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Am I Blue?

Mar 1, 2012
2012 / March 2012

While everyone feels “blue” at times, depression is much more serious, making you feel sad and helpless, and the feelings do not go away. Depression interferes with your life, your family and relationships. It inhibits your ability to think and act. With help, however, you can feel better.

People with depression may feel unhappy, sad, down or miserable nearly every day; they can feel helpless, hopeless or worthless and lose interest in hobbies, friends and activities that used to please them. Other signs include difficulty sleeping or oversleeping, weight gain or loss, a feeling of low energy or tiredness, loss of interest in sex and difficulty concentrating or making decisions. Sometimes physical symptoms such as stomachaches, headaches or backaches are present. There may be thoughts of death or suicide.

Depression is a medical disorder of the brain affecting about 20 million people in the United States. The tendency for depression seems to run in families, and it is much more common in women. It is caused by an imbalance in brain chemicals which affect your mood and body. No one knows what happens in the brain to cause depression, but we know that the neurotransmitters norepinephrine and serotonin are involved. Changes in their levels cause an increase in unhappy feelings, which can cause further changes in brain chemicals. This cycle continues as the problem develops into depression.

Certain factors may trigger depression, including normal grief over a death, break-up or other loss; or life stresses such as physical abuse, job loss or sudden financial changes. In some cases, years may go by before depression sets in.

Drugs and alcohol can upset the brain’s chemical balance, leading to depression. Some depressed people turn to alcohol and drugs to numb the pain, but in the long run this makes depression worse. Depression can be a side effect of certain medications for high blood pressure, cancer, pain and other problems. Inform your health care provider of your medications. Do not stop any ordered medication without your provider’s approval.

Being physically ill can leave anyone frustrated and sad, but some health problems may cause actual changes in your brain that lead to depression. Other health issues, such as an overactive thyroid, may be mistaken for depression. Hormones carry messages in the bloodstream that may affect brain chemicals. Women may get depressed when hormone levels change quickly before their periods, postpartum or during menopause.

With antidepressant medication, counseling and self-help measures, depression is treatable. The first step to feeling better is to visit your health care provider or behavioral health professional for a thorough evaluation.

Antidepressants increase the number of neurotransmitters in your brain. Individuals react differently to antidepressants; if one medication does not work, another may help. Improvement may begin in as little as a week, but the full effects usually come after eight to 12 weeks. Side effects tend to decrease after a few weeks. Do not stop taking medication without the approval of your doctor.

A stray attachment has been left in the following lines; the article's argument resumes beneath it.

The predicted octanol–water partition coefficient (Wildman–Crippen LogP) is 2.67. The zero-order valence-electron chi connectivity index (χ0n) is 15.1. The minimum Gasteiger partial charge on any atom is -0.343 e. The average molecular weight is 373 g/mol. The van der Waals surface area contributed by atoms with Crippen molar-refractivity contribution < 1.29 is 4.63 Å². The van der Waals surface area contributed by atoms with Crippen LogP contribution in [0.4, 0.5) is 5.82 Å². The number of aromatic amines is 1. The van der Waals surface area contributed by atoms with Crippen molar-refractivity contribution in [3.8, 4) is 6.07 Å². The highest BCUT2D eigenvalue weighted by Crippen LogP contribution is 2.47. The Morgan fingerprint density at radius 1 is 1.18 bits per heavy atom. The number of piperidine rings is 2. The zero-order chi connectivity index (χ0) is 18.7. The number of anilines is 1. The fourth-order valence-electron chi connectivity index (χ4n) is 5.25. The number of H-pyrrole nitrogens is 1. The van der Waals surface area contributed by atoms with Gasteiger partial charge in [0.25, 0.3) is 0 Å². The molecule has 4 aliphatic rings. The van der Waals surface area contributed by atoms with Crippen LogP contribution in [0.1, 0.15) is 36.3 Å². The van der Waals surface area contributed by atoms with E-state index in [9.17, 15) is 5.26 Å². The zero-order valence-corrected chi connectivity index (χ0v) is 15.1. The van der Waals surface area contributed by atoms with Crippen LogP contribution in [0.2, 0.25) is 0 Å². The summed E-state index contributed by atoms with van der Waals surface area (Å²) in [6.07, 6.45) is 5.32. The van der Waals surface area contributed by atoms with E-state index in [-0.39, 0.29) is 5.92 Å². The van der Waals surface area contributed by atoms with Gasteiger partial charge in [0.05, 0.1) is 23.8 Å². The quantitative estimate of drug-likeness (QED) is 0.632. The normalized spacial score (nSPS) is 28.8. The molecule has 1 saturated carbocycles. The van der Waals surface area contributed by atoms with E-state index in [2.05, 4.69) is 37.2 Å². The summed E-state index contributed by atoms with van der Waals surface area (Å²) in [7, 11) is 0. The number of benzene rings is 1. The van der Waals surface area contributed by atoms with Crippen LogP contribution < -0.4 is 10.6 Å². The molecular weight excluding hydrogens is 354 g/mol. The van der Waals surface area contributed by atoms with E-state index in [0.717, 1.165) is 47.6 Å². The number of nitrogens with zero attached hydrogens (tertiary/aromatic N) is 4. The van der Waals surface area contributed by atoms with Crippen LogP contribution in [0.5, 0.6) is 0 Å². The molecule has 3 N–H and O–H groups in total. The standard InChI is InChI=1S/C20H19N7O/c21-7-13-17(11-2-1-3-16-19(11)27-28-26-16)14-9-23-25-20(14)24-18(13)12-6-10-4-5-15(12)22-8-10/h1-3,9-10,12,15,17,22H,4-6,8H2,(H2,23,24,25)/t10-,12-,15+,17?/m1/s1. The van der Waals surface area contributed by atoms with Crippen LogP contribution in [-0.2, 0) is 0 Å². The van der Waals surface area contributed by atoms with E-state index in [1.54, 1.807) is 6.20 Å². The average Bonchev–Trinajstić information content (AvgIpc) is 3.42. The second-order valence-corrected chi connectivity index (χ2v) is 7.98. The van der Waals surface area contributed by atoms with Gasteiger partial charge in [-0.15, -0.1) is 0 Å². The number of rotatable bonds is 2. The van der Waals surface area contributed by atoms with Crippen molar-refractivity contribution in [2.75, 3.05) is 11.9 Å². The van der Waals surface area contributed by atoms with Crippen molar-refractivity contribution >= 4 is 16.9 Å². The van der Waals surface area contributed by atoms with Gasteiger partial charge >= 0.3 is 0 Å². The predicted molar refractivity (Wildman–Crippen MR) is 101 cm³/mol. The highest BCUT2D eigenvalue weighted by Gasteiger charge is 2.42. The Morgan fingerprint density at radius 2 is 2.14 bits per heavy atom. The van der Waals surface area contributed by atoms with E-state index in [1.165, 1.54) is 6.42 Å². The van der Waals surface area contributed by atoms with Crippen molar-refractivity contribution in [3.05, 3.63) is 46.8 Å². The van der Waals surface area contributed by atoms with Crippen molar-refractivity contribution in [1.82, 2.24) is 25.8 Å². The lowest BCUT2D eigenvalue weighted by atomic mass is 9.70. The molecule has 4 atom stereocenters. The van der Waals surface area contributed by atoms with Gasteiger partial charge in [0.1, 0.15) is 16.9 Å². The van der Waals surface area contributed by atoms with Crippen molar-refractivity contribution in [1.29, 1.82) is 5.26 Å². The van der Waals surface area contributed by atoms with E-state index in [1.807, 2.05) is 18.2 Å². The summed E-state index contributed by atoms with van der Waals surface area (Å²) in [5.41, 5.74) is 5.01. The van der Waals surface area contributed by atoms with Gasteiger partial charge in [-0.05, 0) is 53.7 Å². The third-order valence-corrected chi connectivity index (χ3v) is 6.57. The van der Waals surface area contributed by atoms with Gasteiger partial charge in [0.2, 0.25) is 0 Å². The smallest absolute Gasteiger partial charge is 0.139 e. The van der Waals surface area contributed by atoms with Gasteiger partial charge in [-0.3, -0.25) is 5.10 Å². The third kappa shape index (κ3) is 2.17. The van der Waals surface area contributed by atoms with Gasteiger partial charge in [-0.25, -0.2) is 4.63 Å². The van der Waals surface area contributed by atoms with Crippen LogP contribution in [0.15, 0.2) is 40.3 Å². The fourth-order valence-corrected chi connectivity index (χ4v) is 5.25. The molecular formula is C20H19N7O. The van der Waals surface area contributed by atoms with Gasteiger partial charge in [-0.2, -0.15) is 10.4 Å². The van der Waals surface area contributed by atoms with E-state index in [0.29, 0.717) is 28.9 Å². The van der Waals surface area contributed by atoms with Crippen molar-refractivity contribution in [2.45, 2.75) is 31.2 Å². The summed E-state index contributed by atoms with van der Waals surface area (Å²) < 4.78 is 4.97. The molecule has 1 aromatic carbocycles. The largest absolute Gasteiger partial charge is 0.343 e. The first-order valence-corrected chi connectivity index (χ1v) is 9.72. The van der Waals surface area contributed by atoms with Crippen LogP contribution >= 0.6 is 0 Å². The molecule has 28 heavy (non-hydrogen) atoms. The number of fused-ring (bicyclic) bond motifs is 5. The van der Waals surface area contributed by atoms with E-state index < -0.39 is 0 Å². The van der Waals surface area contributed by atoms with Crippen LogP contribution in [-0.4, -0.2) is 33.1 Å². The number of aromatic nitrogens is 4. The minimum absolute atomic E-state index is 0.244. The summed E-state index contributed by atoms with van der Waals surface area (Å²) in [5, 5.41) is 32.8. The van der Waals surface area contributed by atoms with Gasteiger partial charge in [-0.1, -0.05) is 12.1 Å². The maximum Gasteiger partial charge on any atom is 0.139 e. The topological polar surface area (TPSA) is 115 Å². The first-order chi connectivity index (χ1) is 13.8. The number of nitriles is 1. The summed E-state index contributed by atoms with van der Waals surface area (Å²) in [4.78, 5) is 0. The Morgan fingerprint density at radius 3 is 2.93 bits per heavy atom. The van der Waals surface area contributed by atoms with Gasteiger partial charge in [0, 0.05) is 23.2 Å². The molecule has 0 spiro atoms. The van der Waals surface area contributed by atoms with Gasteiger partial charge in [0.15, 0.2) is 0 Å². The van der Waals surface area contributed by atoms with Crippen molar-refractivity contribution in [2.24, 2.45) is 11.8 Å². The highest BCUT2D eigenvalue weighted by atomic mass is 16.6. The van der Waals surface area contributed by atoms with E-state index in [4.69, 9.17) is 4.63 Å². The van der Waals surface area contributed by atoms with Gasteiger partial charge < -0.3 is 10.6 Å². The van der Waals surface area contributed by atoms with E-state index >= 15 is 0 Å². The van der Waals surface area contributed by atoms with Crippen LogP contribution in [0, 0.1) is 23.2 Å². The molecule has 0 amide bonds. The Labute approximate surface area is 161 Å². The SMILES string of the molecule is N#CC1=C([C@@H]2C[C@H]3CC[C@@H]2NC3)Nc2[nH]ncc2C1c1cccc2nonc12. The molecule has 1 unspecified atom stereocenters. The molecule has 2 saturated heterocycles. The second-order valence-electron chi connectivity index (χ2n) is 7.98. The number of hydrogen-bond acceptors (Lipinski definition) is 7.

A professionally trained behavioral health professional, usually a psychologist or psychiatrist, provides talk therapy, which can be done one on one or as part of a group. A combination of individual and group therapies is successful for many, along with the use of antidepressants.

Remember, this illness is not your fault. Recovery is a process and takes time. Because depression can cloud judgment, wait to feel better before making major decisions such as changing jobs, moving or getting married or divorced. Depression saps your energy and concentration. You will not be able to do everything you used to do. Set small goals; do what you can.

Depression is the most common cause of suicide. People considering suicide may not know they are depressed. Certain thoughts, feelings and actions can signal that a person needs help. Watch for warning signs: threats or talk of suicide, buying a gun or weapon, statements such as, “I won’t be a problem much longer” or “Nothing matters”, giving away possessions, making a will or planning their funeral, suddenly being happy or calm after being depressed.

If you think someone is suicidal, ask, “Have you thought about suicide?” Most people will tell the truth. If they say “yes,” they may have a plan. Find out as much as you can. The more detailed the plan, and the easier to carry out, the more immediate the danger. If you notice serious signs, get help immediately. Call a health care professional, mental health clinic or suicide hotline. Do not hesitate to call 911 in an emergency. The National Suicide Hotline is 800 784 2433 (800 SUICIDE).


Take care of yourself during and after treatment:

•Keep moving. Studies show exercise fights depression.

•Avoid drugs and alcohol. Decrease caffeine intake.

•Reduce stress with relaxation exercises and techniques.

•Eat a balanced diet to stay healthy.

•Do not isolate yourself. Take part in fun activities when you can.

•Talk openly with people you trust. Accept help.

National Alliance on Mental Illness

National Institute of Mental Health


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